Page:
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Can You Worship Or Meditate In A Mixed Metaphor?


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Jim Youngman posted this link for Daniel Nahmod's music. Daniel has several videos on youtube which I downloaded for a quiet time playlist. While listening to "One Power" I had a question. While the song is a statement of belief or what makes sense to me, as a song to worship with or meditate on it seems to be problematic when lyrics say

 

Call it God, call it Spirit, call it Jesus, call it Lord,

Call it Buddha, Bahá'u'lláh, Angel’s Wings or Heaven’s Door,

But whatever name you give it, it’s all One Power, can’t you see?

It’s the power of the love in you and me.

Can one worship using vocabularies from several traditions at the same time? Using Proper Nouns seems different than regular nouns.

I think the following might be less problematic.

It’s the freedom of forgiveness.

It’s the sweetness of release.

It’s the joy of inspiration.

It’s the sunshine on your face.

This or a single image in the song "I want to be like water" seems to work better.

 

In an interview Huston Smith, author of "The World's Religions, said that it upset him to go to his church and hear talk about the Buddha in worship. He was a Christian. I am making a distinction between songs on which to meditate and songs which express one's understanding of religious pluralism.

 

I know that whatever works for me will be the first answer. That's not my question. What I am interested in is whether one's view of religious pluralism creates the possibilities of worship or meditation which uses the vocabularies of different traditions in a single time of worship?

 

What do you think?

 

Dutch

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I do not see pluralism as any sort of denial of the narrow way. The way is narrow. I see it as "selflessness". Therefore, whatever "meditation" I live would not seek to be plural in the sense of conjuring up the words "Buddha" or "Christ", never mind any mixing of the two, Selflessness is beyond image.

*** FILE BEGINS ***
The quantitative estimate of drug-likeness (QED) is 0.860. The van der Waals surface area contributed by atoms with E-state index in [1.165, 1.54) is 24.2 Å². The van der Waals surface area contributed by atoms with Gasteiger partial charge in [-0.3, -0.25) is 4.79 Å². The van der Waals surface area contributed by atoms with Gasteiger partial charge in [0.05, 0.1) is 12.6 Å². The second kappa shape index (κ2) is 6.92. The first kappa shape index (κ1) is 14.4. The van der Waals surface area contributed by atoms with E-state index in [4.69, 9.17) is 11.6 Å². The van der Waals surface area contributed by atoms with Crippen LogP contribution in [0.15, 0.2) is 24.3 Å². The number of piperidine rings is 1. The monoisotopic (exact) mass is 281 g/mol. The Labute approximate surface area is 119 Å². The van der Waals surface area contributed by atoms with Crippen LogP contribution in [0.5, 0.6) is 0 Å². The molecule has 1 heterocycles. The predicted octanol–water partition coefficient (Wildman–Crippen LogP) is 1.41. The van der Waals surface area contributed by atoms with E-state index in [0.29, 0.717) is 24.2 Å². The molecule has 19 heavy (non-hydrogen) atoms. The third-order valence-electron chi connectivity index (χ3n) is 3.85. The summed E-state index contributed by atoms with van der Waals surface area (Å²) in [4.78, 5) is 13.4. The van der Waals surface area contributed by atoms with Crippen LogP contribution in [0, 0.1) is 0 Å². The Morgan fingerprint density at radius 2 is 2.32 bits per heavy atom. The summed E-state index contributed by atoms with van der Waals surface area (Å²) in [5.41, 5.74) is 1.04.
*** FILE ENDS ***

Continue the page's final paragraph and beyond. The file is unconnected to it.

The "way" to such selflessness is nevertheless wide, as each human being is unique.

 

(I'd just say that at the level of our intellect, it is the relationship between what is seen to be "unique" with "selflessness" that gives my own brain the wobbles. The symbolism of my own "way" (Pure Land) is that the undifferentiated nature of enlightenment is represented by gold, and the uniqueness/suchness of each by the lotus flower. So the Pure Land is full of infinite golden lotus flowers.)

 

At my own level I seek to say "thank you" at all times.

 

Of course, in dialogue with others, various names must come into play.

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Can one worship using vocabularies from several traditions at the same time? Using Proper Nouns seems different than regular nouns.

 

What I am interested in is whether one's view of religious pluralism creates the possibilities of worship or meditation which uses the vocabularies of different traditions in a single time of worship?

 

 

Dutch,

 

Yes, I think so to both questions. If one is in worship and it is not an idol, it seems one is going deeper than the names that are spoken. After all, it is what they point to that we honor/adore and love. The one power that is in and through what those names might represent. If they have a negative connotation to one as they no doubt will have in some who are unfamiliar or even familiar with the terms , it seems to me best to be ignored or find a more appropriate place that uses the single image or is as the second example that you have used. How can an answer other than what mirrors "whatever works for one" be given to your question?

 

Joseph

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I think there is a problem only if one is ascribing some particular superiority or exclusiveness to the god-image/identity associated with any of those names. Which to me, would seem idolatrous.

 

It also seems to me that use of such lyrics in a song used in meditation or prayer may have a limited effective applicablity. If one's mediation is directed toward that aspect of God-perception, that whatever the religious and cultural language, it IS still the same, one God being addressed, and that across the spectrum we are all really spiritual brethren worshipping the same one God, it "works."